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U.S. Stock Futures Erase Losses After Initial Iran Strike Shock

Heejin Kim and Sarah Ponczek
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U.S. Stock Futures Erase Losses After Initial Iran Strike Shock

(Bloomberg) -- U.S. stock index futures erased their losses after tumbling in the wake of an Iran missile strike at the American bases in Iraq.

Contracts on the S&P 500 Index were up less than 0.1% as of 10:34 a.m. in London, rallying from a decline of as much 1.7% after President Donald Trump said in a tweet that “All is well” and Iran’s foreign minister said on Twitter the country had “concluded proportionate measures in self-defense”. Futures on the Nasdaq 100 also turned around to trade little changed, while those on the Dow Jones Industrial Average were down just 0.2%.

The Stoxx Europe 600 Index retreated 0.2% after falling as much as 0.6%, with energy one of only two sector subgroups to gain, in response to higher crude prices. Equity gauges in Asia retreated. Iraq said it had received verbal notice from the Iranians prior to the missile strikes and there appeared to be no casualties.

“The restrained response from the U.S. had been a change in tune inviting the paring back of the knee-jerk reaction in the immediate aftermath,” said Jingyi Pan, market strategist at IG Asia Pte. “Once again, this may well be a long-drawn issue that continues to see twists and turns to the risk-sensitive assets.”

The initial sell-off shattered an uneasy calm that had prevailed on American equities markets this week even as Iran repeatedly threatened to retaliate after the U.S. killed a top general Friday. Wednesday’s escalation rekindled the flight to safety after a two-day reprieve, sending gold briefly above $1,600 an ounce and rattling equity markets around the globe. Oil surged.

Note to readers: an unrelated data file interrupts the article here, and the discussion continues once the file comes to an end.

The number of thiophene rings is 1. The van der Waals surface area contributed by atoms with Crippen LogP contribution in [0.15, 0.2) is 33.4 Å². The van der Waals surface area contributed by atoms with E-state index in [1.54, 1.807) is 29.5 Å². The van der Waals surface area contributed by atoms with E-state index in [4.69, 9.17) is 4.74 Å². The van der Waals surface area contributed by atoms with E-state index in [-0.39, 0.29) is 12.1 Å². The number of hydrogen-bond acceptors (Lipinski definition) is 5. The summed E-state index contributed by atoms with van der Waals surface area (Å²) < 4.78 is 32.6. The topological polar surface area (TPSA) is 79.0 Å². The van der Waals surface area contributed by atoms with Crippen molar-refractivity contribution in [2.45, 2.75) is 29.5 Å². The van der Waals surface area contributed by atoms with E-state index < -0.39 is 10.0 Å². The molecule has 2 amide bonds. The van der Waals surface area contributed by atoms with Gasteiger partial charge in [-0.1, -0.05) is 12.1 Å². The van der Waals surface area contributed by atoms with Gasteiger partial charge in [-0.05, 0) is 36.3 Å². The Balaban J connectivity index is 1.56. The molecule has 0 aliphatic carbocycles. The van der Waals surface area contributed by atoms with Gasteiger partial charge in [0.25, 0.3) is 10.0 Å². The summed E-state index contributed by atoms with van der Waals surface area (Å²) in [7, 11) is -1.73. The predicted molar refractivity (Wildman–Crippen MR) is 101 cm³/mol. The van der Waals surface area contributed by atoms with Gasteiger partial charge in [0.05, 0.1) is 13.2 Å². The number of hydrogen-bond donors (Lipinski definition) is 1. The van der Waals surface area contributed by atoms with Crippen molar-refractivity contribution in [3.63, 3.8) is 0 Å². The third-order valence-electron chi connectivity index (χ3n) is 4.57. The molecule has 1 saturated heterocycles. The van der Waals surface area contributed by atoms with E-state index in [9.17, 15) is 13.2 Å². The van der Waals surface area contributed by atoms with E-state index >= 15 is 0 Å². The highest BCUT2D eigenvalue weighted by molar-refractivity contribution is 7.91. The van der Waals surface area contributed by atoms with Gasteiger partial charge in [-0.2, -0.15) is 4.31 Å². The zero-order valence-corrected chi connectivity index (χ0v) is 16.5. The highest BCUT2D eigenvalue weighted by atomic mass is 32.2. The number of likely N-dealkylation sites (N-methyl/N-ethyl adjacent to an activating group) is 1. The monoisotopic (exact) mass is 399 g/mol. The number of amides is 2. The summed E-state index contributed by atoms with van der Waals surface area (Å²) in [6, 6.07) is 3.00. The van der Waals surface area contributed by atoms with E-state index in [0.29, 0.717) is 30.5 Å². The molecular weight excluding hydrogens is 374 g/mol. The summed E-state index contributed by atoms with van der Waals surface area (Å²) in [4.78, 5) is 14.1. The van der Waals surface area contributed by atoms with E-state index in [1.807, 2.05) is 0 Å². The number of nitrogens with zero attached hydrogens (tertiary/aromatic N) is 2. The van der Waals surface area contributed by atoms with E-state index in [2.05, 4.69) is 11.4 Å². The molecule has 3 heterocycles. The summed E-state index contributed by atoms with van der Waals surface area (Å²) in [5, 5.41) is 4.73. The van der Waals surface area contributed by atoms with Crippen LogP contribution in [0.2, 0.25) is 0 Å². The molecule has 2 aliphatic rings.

The strikes heightened fears that the situation will widen into a broader conflict that could ripple across global financial markets. Trump had vowed a quick and overwhelming response to any Iranian attacks.

“It is important to note that President Trump was very clear that the U.S. would deliver a heavy-handed response to any Iranian retaliation,” Michael O’Rourke, JonesTrading’s chief market strategist, wrote to clients. “Futures should not only be reacting to the Iranian attack, but also to the clear escalation that will be the impending U.S. escalation.”

The S&P 500 is coming off one of its best years of the bull market, rising 29% in 2019 amid a cooling of trade tensions, signs of rising global growth and concerted central bank easing. Risk markets had looked past geopolitical tensions, from North Korea to the Middle East, on speculation central banks stood ready to continue supporting growth. Volatility that had remained tepid throughout the latter part of the year is now likely to spike higher.

“Clearly a myriad of uncertainties remain around a potential U.S. counter strike and any further reprisals which will subdue risk appetite and see volatility whipsaw markets once again,” said Eleanor Creagh, a strategist at Saxo Capital Markets.

--With assistance from Filipe Pacheco.

To contact the reporters on this story: Heejin Kim in Seoul at hkim579@bloomberg.net;Sarah Ponczek in New York at sponczek2@bloomberg.net

To contact the editors responsible for this story: Lianting Tu at ltu4@bloomberg.net, Naoto Hosoda, Paul Jarvis

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